When you write a website dedicated to teaching stage lighting, the most common question you get is “Should I buy “X” light”, or “What lights should I buy”.
While it’s quite flattering that you’d like my opinion, the answer to the question is more about taking your needs into consideration than making a blanket statement!
In this article, I really want to break down what it takes to make a great purchasing decision and how you can identify your specific needs to buy the right lights.
Most people first consider their budget and plan their purchase based on the wad of cash that they have to spend. This is all well and good, but often can result in buyers remorse – whether because you bought too expensive of a light, too cheap of a light, or just the wrong light, even if it fit your budget!
Instead, I want you to first look at convenience, durability, and ease of use.
How easy is the light to set up and tear down? Does it use 5 pin DMX or 3 pin, and how does that compare to the rest of your lights? How much does the light weigh, and is it suitable to be set up by one person, or will you need a helper?
For example, a Chauvet 4Bar System, is incredibly easy to setup, and you’ll feel like you’ve set up 4 lights in the time it normally takes to set up 1 light – because you just did! If you set up and tear down every show, this may be the right choice for you, but it probably isn’t the best value for an installed venue!
As another example, the 4Bar lighting kit only has 3-pin DMX…which is all fine and dandy unless the rest of your lights take only 5 pin! At that point, you’ve got to carry around adapters everywhere just to connect your lights together – no good!
How tough are you on your gear? On this website alone, I know I have both readers who will tour their lights with bands or do live productions with them, as well as readers who will use them in their personal or church lighting rigs, taking gentle care of them always.
Or will your lights be installed, only moved once per year or even less? Does it matter if the light in question has a cheap plastic case, or is a metal body required?
Generally, the more expensive a light is, the more durable the feel of the case and yolk is. When I’m looking at LED fixtures, I prefer to buy fixtures that have a fanless design – this makes for less moving parts to break down the road, and they’re typically silent, too!
While thinking about durability, I also like to check out the light’s warranty. I really like to see if the manufacturer actually believes in the light enough to guarantee it’s not going to die right away! For this reason, I don’t advise folks to buy any light that has less than a one-year warranty.
Yes, you might pay a little more, but it is totally worth it.
Ease Of Use
When you sit down to program the light, will it work well with your console? Does it have features you will use, and is the light of the right brightness to match the rest of your rig?
At this point in your buying journey, it’s a very good idea to identify some lights that will meet your needs. Pick out a variety of fixtures to compare regardless of price – we’ll cover that as we move through the next step.
Once you’ve thought through these basic aspects of your lighting needs, it’s time to dive deep into the budget, coverage and accessories.
Since you’ve entered this conversation with the end goal being to buy something, I hope you had a budget in mind at the beginning. If not, go ahead and make up a reasonable number now!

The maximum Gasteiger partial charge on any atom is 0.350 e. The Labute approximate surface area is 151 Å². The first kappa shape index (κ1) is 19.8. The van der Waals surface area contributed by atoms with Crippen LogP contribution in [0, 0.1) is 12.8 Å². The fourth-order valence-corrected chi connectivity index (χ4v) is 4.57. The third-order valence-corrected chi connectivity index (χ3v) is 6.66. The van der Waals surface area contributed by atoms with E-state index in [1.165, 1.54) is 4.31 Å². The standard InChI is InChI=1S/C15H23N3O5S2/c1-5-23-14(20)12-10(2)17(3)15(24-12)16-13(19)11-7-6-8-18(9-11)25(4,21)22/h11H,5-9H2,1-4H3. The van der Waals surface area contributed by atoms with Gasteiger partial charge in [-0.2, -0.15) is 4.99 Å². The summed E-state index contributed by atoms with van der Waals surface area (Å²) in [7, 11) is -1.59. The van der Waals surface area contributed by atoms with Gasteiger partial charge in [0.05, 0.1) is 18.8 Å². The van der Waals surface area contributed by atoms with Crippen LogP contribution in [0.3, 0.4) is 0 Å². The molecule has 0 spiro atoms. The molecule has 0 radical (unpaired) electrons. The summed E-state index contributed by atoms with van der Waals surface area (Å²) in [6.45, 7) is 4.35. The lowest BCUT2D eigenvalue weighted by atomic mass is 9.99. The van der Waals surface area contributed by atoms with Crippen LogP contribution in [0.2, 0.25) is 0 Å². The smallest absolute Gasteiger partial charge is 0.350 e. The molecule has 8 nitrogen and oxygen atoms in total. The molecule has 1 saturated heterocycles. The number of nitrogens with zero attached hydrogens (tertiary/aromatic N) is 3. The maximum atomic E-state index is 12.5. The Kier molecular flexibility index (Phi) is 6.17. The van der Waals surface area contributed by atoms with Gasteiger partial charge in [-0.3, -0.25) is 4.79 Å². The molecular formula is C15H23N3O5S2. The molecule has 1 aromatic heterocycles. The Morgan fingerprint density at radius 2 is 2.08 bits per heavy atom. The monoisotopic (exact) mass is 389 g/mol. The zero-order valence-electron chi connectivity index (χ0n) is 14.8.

Seriously, though, take the time to look at the lights that you’ve identified as a fit for your needs, and figure out how many you could buy within your budget. Then, let’s think about coverage.
When it comes to coverage, there are 2 main specifications that we need to consider – is the light of the right angle for your needs, and is it bright enough?
Here’s my guide to washing your stage evenly. Use this guide to ensure you get the right angles out of your lights!
Brightness, on the other hand, is a bit more confusing and complicated! Before LEDs became insanely popular, you had incandescent and arc-beam lights, and that was pretty much it. If you wanted to compare 1 unit to another from a spec sheet, it was generally pretty easy to do.
Then LED’s hit the scene. Different manufacturers use all sorts of different standards and methods for measuring and documenting brightness, and what we ended up with is a mess! For this reason, I recommend that you compare LED’s based on the wattage and quantity of LEDs inside your fixtures. Compare lights that you already know to the ones you’ve never seen before and you’ll have a pretty good idea of how bright they’ll be.
If you hit a moment of realization that you’re not going to be able to cover as big of an area as you wanted for your budget, don’t cheap out! Buying less of the correct lights and adding more later is far better than wasting your money on something that doesn’t meet your needs and will break or need to be replaced later.
Last, but not least, we cannot forget about the accessories that we need to make these lights shine! (Pun totally intended 🙂 )
Wrapping It Up
Okay, so obviously, this is a LOT. If you haven’t taken into consideration all of these different variables before, we can help! At Learn Stage Lighting GEAR, you can contact us with some information about your needs and we’ll reply back with our recommendations at your personalized price!
I truly hope that at the end of the day you purchase the right lights for your needs. While this guide isn’t my typical “nuts and bolts” how-to guide, I hope it’s got you thinking…and more importantly, I hope it’s given you some insight as to what you should look for in your next lighting purchase!